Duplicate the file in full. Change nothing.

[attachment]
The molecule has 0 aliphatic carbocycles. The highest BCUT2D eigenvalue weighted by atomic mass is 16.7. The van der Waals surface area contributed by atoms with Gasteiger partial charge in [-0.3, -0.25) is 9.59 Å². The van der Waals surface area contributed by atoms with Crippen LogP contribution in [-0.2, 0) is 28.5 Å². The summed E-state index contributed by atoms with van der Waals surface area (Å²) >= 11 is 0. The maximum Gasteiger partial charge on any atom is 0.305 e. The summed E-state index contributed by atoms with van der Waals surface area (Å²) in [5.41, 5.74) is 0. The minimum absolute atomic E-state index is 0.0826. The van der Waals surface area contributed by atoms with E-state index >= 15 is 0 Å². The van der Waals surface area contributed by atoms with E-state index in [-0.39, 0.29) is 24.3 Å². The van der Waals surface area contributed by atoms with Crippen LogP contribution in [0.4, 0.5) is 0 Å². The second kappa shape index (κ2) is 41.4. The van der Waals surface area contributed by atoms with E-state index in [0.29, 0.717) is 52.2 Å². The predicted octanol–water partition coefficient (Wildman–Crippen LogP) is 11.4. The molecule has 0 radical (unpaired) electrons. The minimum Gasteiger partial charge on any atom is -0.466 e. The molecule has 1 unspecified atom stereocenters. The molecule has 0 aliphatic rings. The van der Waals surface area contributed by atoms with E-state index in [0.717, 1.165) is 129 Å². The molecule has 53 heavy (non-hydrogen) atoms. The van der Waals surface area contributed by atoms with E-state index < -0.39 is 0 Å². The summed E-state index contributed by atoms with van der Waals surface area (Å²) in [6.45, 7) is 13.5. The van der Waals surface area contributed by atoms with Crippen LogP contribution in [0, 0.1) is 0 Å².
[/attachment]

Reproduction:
The molecule has 0 aliphatic carbocycles. The highest BCUT2D eigenvalue weighted by atomic mass is 16.7. The van der Waals surface area contributed by atoms with Gasteiger partial charge in [-0.3, -0.25) is 9.59 Å². The van der Waals surface area contributed by atoms with Crippen LogP contribution in [-0.2, 0) is 28.5 Å². The summed E-state index contributed by atoms with van der Waals surface area (Å²) >= 11 is 0. The maximum Gasteiger partial charge on any atom is 0.305 e. The summed E-state index contributed by atoms with van der Waals surface area (Å²) in [5.41, 5.74) is 0. The minimum absolute atomic E-state index is 0.0826. The van der Waals surface area contributed by atoms with E-state index >= 15 is 0 Å². The van der Waals surface area contributed by atoms with E-state index in [-0.39, 0.29) is 24.3 Å². The van der Waals surface area contributed by atoms with Crippen LogP contribution in [0.4, 0.5) is 0 Å². The second kappa shape index (κ2) is 41.4. The van der Waals surface area contributed by atoms with E-state index in [0.29, 0.717) is 52.2 Å². The predicted octanol–water partition coefficient (Wildman–Crippen LogP) is 11.4. The molecule has 0 radical (unpaired) electrons. The minimum Gasteiger partial charge on any atom is -0.466 e. The molecule has 1 unspecified atom stereocenters. The molecule has 0 aliphatic rings. The van der Waals surface area contributed by atoms with E-state index in [0.717, 1.165) is 129 Å². The molecule has 53 heavy (non-hydrogen) atoms. The van der Waals surface area contributed by atoms with E-state index < -0.39 is 0 Å². The summed E-state index contributed by atoms with van der Waals surface area (Å²) in [6.45, 7) is 13.5. The van der Waals surface area contributed by atoms with Crippen LogP contribution in [0, 0.1) is 0 Å².